So much to do. Though you would rather be watching Odd Mom Out. Or reading The Housekeeper. You would like to be drinking coffee with Kath. Or baking pretty cakes no-one will eat, just for the photo opportunity. You would like to be travelling down to Oxford and spending the day with your family. Visiting a gallery or sitting on a grassy hill just staring at the whole world.
There is so much you would like to be doing. And so very much that must be done. Carry on Housekeeper. Carry on.
So you see that lady up there in the picture in her Brocante-Pink dress and pretty pinny?
See how assured she looks? How well-groomed and organised? She is clearly throwing a party and she is obviously oh so very prepared, calm and not all demented. She is who we should be when our partners take it in to their heads to throw a party that turns out not to be the Engagement party my family convinced themselves it was going to be and is instead just a really, rather lovely shindig complete with my favorite people in all the world. And one or two I really don’t mind at all.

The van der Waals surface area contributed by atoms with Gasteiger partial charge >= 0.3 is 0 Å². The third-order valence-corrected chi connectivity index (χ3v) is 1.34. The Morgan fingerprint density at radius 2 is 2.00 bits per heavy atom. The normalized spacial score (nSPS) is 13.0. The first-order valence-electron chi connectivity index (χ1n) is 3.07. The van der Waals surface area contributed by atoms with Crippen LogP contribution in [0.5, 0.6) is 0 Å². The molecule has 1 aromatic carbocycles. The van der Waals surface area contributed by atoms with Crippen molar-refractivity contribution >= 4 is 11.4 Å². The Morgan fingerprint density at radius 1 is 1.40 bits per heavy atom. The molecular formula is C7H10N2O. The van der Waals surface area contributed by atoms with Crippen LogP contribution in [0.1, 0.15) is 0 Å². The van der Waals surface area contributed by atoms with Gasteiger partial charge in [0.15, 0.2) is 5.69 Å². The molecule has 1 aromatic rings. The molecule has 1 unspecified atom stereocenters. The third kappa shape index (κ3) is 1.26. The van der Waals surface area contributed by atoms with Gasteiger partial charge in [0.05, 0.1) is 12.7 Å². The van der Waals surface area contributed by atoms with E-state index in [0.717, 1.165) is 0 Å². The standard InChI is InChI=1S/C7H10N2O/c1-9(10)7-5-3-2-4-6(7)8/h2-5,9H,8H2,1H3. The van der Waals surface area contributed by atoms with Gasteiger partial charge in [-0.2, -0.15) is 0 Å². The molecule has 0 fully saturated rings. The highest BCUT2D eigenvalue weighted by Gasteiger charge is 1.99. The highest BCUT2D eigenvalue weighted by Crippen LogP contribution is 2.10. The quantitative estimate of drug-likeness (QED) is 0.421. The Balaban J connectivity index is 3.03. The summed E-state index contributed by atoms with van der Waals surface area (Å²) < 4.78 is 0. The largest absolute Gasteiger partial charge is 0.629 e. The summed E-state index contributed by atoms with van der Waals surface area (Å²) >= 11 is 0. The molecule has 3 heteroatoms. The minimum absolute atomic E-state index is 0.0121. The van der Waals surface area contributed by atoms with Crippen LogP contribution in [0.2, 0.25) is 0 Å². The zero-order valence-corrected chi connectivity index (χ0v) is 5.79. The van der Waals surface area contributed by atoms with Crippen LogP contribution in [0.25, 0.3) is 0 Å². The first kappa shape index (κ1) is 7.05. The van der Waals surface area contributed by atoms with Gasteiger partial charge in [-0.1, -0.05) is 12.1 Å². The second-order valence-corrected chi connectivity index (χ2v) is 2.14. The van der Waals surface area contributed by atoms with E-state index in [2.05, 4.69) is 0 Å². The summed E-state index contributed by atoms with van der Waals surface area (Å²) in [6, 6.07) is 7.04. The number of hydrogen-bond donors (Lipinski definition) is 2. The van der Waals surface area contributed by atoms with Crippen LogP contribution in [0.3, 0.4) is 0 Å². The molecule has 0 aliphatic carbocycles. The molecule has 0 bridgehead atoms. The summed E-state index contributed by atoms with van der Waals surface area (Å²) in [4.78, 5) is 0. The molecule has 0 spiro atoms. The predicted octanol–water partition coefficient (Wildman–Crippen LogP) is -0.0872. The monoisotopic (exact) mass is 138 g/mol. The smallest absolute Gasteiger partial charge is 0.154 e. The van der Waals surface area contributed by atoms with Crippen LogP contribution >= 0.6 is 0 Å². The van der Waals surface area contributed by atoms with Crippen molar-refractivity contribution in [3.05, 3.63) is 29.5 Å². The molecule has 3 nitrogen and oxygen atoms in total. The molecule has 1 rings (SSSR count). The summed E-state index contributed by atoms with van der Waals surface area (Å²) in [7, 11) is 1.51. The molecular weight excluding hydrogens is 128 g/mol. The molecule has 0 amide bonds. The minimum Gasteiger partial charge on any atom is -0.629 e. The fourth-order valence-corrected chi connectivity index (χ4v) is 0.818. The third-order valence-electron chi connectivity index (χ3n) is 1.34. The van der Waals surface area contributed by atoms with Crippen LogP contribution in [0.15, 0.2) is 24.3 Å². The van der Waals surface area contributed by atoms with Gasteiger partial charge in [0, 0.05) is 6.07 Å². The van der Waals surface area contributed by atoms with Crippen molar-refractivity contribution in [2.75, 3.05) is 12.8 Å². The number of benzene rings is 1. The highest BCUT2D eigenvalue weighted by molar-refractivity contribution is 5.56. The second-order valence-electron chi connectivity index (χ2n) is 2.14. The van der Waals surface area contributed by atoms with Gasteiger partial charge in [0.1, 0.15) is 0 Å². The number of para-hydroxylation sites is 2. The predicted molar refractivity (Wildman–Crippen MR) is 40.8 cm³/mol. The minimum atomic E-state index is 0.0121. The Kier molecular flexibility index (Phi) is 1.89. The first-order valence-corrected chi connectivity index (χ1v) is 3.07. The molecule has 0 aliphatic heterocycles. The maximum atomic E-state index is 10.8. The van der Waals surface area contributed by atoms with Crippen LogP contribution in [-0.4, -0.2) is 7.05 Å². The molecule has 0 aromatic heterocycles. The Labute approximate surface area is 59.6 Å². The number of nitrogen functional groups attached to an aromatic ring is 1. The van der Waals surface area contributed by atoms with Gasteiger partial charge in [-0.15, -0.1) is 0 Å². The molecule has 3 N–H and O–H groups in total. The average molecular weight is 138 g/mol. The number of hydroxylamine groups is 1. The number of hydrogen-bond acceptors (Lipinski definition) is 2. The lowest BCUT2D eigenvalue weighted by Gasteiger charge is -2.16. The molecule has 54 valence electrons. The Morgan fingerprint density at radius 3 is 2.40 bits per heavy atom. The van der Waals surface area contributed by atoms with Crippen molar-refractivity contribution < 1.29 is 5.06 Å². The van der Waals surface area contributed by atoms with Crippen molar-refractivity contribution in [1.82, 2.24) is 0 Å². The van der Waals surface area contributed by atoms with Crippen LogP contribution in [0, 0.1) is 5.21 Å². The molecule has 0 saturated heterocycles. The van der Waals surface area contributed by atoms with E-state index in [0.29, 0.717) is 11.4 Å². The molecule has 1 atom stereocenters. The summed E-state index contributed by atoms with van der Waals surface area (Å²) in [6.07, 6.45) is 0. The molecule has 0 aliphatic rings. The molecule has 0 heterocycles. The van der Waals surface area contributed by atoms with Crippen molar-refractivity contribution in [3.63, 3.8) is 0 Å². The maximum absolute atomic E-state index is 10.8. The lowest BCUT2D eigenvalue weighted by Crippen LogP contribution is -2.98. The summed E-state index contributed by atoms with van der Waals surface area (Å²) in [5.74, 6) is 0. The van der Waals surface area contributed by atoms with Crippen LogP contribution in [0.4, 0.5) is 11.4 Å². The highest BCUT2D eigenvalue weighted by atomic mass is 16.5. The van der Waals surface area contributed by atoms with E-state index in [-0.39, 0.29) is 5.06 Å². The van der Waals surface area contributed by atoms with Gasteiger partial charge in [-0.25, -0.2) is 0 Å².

She is who we should be and yet she is so far removed from who I actually was when I found myself feeding fifty people on Sunday afternoon that it would be comical if I hadn’t found the very idea so traumatic, my lips broke into a fright of cold-sores the very next day. A sure sign of stress for this here Alison, if ever there was one.
So yes. We threw a party. It was supposed to be a diddy affair because we do not live in a mansion, but before I knew it I had made a list and was texting our Barbie to describe my fright because there were so many people on the way, even though I am the sort of much flustered hostess who freaks out when she finds herself feeding an extra mouth at the dining room table.